In the second half of the 17th century, the problem of accurate description through drawings was a major motivation for early archaeological studies of classical Roman precedents, with the aim to clarify the proportions of architectural orders.2 These surveys uncovered the incommensurability of proportions in different classical buildings, which eventually led Claude Perrault to conclude in his Ordonnance for the Five Kinds of Columns after the Method of the Ancients of 1683, that proportions are relative. He resolved the problem of comparing different proportional dimensions by introducing a new convention of measurement that permitted him to express proportions as whole numbers and not fractions (figure 1).3 Following Perrault's empirical approach, notably Pierre Nativelle in his Nouveau traité d'architecture (New Treaty on Architecture, 1729) proposed a new graphic abstraction. He radically eliminated the differences between architectural orders by conceiving them as an abstract and generic scheme for design (figure 2). This transformed a previously descriptive system of drawing into a diagrammatic matrix of possibilities.
While Nativelle introduced a new diagrammatic thinking, at the same time he diminished the role of precedents, which Jacques-François Blondel in contrast saw as the foundation of architectural practice and training. Blondel introduced the case-study method from law, and understood architectural precedents only as meaningful when maintaining relevance to practice by providing principles on which similar current design problems could be judged and decided on.4 Precedents were thus defined as potentially a historical. His method required comparative drawings to analyse case studies, and redefined invention as a modification and recombination of received forms. Blondel's position further necessitated a clarification of the role of history in the process of design and its analysis. This was provided by Julien-David Le Roy in The Ruins of the Most Beautiful Monuments of Greece (1758), who was the first to formally introduce history as a counterpart to theory in architecture. Le Roy posited that without accepting historicism, architecture could not be freed from the constraints of first origins - by which he meant classical Greek or Roman styles. By introducing the concept of history, it could be separated from the practice of architecture, which was then considered its theory. Complementary to his writing, Le Roy instrumentalised drawing, especially in two pivotal diagrams. The 'Plans of the most remarkable churches built from 326 to 1764' showed Jacques-Germain Soufflot's design for Sainte-Geneviève as the synthesis of three formal developments: the cross-shaped plan, parallel rows of free-standing columns in the basilica and the dome (figure 3). Although the diagram appears simply comparative, it suggests that a typological progression and transformation underlies the judgement of design, permitting one to recognise Soufflot's plan as superior. The second important diagram similarly compared a progressive transformation, that of Egyptian and Phoenician, Greek, Roman and Christian huts into temples with increasing scale and complexity (figure 4). The graphic comparison proposes a clear typological sequence of transformation, and is an explicit example of a typological and diagrammatic reasoning, as it relates generic and specific form in order to construct a lineage and classification of a group of buildings.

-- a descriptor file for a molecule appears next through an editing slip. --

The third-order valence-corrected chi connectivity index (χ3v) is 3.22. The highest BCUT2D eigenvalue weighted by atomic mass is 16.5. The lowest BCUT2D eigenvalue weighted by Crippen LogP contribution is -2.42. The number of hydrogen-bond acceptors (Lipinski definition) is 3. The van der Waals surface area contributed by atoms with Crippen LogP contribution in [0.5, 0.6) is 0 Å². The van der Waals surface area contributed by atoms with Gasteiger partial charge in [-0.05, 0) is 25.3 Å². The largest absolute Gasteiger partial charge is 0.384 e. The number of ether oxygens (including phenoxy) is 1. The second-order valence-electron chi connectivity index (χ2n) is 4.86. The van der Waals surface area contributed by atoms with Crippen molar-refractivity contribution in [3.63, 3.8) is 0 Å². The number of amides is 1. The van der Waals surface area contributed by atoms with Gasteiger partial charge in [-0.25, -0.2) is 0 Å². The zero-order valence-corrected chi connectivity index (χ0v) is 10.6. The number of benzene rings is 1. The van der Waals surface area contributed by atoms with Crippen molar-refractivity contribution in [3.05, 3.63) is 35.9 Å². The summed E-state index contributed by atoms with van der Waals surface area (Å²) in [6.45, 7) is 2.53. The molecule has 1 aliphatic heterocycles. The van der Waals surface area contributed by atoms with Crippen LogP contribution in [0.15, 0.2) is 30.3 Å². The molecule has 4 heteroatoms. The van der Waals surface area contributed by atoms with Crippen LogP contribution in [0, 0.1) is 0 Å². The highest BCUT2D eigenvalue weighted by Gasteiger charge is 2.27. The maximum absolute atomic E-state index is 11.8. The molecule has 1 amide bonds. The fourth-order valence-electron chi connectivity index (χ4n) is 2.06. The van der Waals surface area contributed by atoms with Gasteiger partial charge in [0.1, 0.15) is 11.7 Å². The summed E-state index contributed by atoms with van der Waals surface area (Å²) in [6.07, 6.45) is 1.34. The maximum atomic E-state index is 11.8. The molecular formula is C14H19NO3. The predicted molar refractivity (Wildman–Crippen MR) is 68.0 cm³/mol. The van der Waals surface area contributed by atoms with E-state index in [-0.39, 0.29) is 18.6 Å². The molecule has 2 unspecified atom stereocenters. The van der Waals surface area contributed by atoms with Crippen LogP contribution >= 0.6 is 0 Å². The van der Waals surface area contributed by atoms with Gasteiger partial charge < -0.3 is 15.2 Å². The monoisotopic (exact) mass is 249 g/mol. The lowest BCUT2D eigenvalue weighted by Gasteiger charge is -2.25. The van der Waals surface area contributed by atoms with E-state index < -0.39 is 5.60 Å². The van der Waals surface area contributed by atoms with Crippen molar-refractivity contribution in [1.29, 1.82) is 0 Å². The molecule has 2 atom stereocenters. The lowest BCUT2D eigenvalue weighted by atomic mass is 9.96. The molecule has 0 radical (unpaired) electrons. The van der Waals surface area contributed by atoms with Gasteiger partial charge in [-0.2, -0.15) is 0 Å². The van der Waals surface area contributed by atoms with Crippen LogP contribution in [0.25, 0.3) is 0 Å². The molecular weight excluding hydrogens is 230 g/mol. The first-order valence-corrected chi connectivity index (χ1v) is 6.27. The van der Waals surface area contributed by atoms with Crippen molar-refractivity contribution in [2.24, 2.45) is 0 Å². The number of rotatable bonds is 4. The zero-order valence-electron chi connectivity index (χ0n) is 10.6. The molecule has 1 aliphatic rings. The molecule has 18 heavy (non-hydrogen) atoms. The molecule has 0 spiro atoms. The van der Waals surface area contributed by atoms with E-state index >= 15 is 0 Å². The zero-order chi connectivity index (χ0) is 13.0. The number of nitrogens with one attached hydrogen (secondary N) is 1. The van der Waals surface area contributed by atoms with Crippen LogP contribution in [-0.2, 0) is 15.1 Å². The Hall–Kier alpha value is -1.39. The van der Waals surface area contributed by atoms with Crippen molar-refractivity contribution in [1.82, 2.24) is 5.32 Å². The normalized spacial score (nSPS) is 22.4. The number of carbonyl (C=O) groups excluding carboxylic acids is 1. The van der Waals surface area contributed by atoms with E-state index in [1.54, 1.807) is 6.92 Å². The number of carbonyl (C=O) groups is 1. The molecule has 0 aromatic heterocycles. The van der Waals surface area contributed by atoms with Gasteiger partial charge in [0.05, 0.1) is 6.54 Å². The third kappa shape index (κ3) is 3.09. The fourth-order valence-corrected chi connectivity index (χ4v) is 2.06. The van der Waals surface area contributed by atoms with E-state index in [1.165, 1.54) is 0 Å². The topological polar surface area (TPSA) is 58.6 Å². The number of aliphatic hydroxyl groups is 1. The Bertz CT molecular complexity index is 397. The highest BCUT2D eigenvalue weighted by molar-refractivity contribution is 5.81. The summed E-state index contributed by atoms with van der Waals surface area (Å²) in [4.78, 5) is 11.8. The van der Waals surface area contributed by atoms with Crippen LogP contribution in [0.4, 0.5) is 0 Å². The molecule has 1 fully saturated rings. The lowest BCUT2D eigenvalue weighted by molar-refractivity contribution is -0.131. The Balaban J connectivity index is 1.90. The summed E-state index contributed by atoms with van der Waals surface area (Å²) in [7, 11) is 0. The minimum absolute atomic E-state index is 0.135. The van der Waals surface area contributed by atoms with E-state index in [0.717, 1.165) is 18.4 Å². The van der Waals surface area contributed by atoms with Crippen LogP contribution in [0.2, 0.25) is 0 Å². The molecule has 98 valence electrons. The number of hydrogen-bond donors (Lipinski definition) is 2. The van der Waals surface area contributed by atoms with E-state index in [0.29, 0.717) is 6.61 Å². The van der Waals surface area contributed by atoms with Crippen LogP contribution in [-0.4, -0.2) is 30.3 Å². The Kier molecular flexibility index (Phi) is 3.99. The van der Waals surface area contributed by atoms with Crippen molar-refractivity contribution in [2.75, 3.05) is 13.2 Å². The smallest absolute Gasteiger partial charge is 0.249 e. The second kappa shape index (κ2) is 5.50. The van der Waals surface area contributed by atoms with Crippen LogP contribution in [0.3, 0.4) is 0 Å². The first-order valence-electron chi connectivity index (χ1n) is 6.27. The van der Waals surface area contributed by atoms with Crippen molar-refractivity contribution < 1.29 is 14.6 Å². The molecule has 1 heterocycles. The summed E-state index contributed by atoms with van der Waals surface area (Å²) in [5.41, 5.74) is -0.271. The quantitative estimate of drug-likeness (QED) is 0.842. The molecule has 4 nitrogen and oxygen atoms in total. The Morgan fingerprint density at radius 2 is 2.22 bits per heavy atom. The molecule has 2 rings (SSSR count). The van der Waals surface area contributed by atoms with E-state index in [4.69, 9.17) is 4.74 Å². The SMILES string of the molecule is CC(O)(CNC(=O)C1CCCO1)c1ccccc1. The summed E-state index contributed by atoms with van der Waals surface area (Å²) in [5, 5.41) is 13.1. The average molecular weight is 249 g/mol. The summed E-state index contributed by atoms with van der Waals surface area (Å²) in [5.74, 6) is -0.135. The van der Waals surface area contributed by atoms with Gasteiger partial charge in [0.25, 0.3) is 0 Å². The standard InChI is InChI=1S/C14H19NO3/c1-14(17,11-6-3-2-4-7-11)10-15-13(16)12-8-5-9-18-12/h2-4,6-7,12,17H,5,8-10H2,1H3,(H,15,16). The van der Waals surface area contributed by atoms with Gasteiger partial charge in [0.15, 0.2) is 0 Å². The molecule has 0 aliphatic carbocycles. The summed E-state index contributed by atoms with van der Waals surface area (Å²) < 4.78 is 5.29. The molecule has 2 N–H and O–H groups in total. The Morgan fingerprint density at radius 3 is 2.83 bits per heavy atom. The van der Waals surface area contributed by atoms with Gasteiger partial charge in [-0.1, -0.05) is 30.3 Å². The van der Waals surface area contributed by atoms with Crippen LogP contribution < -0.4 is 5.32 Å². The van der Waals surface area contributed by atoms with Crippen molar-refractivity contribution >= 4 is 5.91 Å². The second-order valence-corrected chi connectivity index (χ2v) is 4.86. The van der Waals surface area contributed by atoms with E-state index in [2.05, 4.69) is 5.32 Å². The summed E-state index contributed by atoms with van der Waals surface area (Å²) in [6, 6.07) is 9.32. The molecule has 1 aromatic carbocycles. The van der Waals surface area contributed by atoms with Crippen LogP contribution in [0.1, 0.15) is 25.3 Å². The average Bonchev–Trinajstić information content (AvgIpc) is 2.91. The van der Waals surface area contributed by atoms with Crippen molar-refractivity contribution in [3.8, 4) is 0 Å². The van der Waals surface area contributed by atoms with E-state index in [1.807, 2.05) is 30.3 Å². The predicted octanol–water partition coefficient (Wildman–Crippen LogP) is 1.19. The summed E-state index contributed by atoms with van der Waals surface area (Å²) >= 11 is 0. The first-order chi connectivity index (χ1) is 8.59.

Figure 1: 'Plate 1' showing the comparative proportions of the five architectural orders (Tuscan, Doric, Ionic, Corinthian and Composite) as measured by the petit module, in Claude Perrault, Ordonnance des cinq espèces de colonnes selon la méthode des anciens (Paris: Coignard, 1683)
Figure 2: 'Les cinq Ordres d'Architecture dans une mème hauteur suivant Vignole' [The five Orders of...